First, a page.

WSF revising proposed schedule

t Officials say changes due to print Nov. 18

KINGSTON – The general election wasn’t the only thing weighing on Kingston residents’ minds Tuesday night.

While constantly checking phones for the latest Internet coverage on the Barack Obama vs. John McCain presidential race, about 20 Kingston residents spoke out against Washington State Ferry officials' proposed schedule for the Kingston/Edmonds route at a Kingston Ferry Advisory meeting held in the North Kitsap Fire & Rescue headquarters.

The proposed schedule, which WSF personnel handed out to Kingston/Edmonds passengers onboard the ferries last week, cut two roundtrip runs to enable better on time performance (OTP) for crews.

Due to an influx of feedback, the proposed schedule for Jan 2009 is seeing some revision said David Remagen, WSF service planning manager, who attended the meeting. Revisions to the schedule are due to the printers by Nov. 18.

Since last week, WSF officials cut one more round trip run for a total of three cuts on the proposed schedule. This, Remagen said, was necessary to revise certain proposed sailing times to better accommodate those with child care needs and the late-night swing shift Boeing workers.

"The 6 o'clock boat we moved to 6:20 to allow more time for people with child and day care issues. That does change the wait time for Sounder (Train) riders and creates a longer wait now than some folks would like," Remagen said.

To create better OTP, the schedule has to be more flexible and with the ferry budget crisis, cutting three runs and slowing down boats to save in fuel cost can help with both plights, Remagen said.

According to Doug Russell, WSF's chief naval architect, WSF projects by cutting just two roundtrip runs and slowing down the boat speed during some runs, WSF could save 800 gallons of fuel each day.

Russel said with fuel prices varying between $3 and $4 a gallon, the savings works out between $2,400 and $3,200 a day — between $876,00 and $1,168,000 annually.

"It wouldn't mean slowing (the boats) down that much," Russell said, adding a normal 21- to 22-minute run would be slowed to a 26-minute run.

"We wouldn't slow down the runs that are tight especially like the commuter times where we have to meet with the Sounder Train. It would be evenings and middle of the day," he said.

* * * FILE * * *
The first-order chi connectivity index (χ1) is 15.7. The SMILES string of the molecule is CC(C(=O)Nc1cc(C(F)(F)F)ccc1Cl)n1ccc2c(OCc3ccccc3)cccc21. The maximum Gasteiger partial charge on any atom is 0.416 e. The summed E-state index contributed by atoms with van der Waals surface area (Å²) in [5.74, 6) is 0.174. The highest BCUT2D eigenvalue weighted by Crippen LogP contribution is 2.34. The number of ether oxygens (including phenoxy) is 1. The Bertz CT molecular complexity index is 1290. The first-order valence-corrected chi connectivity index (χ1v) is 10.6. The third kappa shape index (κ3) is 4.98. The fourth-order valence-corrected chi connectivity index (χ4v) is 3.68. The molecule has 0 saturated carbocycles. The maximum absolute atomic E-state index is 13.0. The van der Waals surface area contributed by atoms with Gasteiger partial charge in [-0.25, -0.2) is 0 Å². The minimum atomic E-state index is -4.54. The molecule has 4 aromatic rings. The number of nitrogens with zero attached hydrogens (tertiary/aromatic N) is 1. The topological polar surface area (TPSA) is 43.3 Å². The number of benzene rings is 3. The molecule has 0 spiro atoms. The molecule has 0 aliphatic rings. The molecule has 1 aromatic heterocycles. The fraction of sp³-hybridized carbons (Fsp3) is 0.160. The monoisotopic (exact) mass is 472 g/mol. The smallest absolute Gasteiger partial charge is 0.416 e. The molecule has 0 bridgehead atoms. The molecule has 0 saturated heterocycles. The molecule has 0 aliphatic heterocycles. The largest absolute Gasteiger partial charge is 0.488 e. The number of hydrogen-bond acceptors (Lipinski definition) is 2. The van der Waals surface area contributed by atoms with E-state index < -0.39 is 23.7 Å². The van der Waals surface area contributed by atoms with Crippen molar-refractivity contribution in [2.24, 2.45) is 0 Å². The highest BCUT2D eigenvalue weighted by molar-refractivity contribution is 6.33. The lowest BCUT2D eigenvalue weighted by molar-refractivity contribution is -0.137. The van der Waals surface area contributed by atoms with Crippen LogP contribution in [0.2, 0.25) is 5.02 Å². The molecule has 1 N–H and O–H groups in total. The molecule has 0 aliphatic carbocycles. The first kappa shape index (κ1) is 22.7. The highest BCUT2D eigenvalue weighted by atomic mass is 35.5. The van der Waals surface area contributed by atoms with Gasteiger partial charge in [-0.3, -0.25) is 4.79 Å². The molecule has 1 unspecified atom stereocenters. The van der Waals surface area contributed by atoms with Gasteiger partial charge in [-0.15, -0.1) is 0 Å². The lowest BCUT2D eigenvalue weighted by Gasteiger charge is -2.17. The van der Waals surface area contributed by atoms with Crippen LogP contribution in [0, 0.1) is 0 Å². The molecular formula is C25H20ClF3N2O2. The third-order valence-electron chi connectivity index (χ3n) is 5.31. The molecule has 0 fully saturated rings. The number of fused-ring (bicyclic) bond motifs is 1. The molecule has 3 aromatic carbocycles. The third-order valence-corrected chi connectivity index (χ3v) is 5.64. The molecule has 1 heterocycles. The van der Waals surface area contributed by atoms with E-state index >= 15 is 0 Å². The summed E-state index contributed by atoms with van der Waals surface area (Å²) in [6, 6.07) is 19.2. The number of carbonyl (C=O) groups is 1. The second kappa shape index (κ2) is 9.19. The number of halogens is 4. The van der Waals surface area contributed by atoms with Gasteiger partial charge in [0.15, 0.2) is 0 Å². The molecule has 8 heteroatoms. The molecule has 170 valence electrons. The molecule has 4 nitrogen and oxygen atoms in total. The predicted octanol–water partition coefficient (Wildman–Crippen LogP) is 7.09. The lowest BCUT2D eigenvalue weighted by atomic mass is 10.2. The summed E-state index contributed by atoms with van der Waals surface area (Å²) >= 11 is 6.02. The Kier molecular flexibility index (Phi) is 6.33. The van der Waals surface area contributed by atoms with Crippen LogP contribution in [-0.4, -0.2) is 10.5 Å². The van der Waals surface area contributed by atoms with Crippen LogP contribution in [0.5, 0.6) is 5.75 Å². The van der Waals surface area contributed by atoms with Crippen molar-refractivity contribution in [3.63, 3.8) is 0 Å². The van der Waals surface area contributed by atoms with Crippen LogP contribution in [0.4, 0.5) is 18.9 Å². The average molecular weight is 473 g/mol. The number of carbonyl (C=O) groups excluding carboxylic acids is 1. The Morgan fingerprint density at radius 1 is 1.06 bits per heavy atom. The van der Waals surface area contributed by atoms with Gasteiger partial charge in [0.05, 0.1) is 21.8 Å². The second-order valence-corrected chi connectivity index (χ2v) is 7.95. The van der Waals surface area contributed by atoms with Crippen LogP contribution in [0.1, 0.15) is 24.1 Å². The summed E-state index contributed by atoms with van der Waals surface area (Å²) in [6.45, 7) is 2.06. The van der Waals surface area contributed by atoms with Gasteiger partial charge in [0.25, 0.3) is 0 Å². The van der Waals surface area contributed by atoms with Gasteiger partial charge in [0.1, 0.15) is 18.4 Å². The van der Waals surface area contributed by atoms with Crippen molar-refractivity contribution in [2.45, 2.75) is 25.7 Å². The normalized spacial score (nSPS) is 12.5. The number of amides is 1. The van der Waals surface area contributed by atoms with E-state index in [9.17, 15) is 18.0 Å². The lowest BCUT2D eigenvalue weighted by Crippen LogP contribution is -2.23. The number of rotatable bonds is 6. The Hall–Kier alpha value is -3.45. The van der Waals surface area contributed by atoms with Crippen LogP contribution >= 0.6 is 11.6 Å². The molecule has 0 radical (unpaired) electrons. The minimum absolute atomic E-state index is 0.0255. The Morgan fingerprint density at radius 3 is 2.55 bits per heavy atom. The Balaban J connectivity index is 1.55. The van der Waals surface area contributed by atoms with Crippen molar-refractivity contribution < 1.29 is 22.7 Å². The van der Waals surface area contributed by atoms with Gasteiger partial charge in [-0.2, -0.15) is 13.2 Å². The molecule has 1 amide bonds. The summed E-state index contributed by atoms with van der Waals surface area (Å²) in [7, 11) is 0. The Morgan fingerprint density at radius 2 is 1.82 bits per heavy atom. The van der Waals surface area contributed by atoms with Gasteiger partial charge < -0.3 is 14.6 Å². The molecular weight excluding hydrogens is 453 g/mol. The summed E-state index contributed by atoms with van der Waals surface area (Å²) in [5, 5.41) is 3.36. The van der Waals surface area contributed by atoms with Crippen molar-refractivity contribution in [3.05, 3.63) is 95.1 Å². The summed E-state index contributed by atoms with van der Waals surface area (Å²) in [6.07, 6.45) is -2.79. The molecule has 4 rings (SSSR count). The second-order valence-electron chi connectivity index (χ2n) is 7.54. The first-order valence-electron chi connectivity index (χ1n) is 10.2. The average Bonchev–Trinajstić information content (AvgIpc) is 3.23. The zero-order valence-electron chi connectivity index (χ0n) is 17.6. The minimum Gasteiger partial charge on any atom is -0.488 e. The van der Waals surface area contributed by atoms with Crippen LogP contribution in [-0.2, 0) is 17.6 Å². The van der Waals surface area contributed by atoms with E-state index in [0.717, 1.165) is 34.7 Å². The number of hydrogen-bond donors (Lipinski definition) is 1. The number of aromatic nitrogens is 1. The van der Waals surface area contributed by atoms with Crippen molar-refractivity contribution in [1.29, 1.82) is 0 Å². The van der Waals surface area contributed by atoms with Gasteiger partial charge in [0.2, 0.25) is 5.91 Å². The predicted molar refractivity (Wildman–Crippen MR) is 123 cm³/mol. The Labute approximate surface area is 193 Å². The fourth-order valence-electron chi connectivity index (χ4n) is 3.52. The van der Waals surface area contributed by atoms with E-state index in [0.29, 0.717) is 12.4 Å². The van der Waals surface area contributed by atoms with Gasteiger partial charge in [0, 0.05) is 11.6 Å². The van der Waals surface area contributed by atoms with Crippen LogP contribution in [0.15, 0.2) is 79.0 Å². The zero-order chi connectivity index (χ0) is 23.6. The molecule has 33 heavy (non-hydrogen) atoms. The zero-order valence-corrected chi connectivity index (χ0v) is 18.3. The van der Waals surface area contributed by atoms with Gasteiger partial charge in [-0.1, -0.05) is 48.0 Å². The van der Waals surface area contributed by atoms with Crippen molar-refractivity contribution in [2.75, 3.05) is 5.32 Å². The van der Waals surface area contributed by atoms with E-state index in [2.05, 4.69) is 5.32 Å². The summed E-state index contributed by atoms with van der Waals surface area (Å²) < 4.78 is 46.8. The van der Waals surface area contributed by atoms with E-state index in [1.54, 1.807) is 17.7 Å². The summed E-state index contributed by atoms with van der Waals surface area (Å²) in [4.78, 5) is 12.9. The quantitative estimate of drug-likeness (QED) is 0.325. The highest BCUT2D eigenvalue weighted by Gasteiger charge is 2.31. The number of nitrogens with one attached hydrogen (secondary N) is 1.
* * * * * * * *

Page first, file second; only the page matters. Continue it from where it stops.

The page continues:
Remagen said the average crossing time for the Kingston/Edmonds route is 21 minutes from pier to pier. That doesn't take into account the time it takes to drop the ramp for walk on passengers, which Remagen estimated takes four minutes on average.

The current schedule allows for 40 minutes of headway crossings; however, Remagen said that is too tight to maintain with mandated increased security measures, an increased number of vehicles loading on and off the ferries, increased ship traffic across the sound and an increase in unscheduled freight trains stopping in Edmonds.

Revisions to the proposed schedule runs separate sailing times Monday through Thursday and Friday through Sunday.

According to the revised schedule, boats meeting the Sounder Train in Edmonds leave from Kingston at 5:35 a.m., 6:20 a.m. and 7:05 a.m. Evening boats meeting with the Sounder Train leave from Edmonds at 4:45 p.m., 5:20 p.m. and 6:15 p.m.

The last two boats to leave Edmonds Monday through Thursday are at 10:05 p.m. or at 11:55 p.m. The last two boats leaving Kingston are at 9:25 p.m. or at 11:05 p.m.

For Rebecca Bilbao, who commutes daily to Seattle, said although it was election night, it was important to her to attend the meeting.

"It's a pocketbook issue, it's a time issue," she said. "With the (proposed) schedule change it comes down to having to leave earlier and stay later. This (the revisions) is workable. I'm still worried about the connection times."

Pam Berglundh, who also commutes on the ferries daily voiced concern for people with disabilities who might not be able to hustle in time to catch the Sounder Train.

Berglundh also said with the current schedule consistently running late, it's hard for employers to rely on their workers arriving on time.

"It's about consistency for us so we can give our employers our dependable schedule," she said.

To see the revision of the proposed schedule handed out at Tuesday night's meeting, check the North Kitsap Herald Web site.

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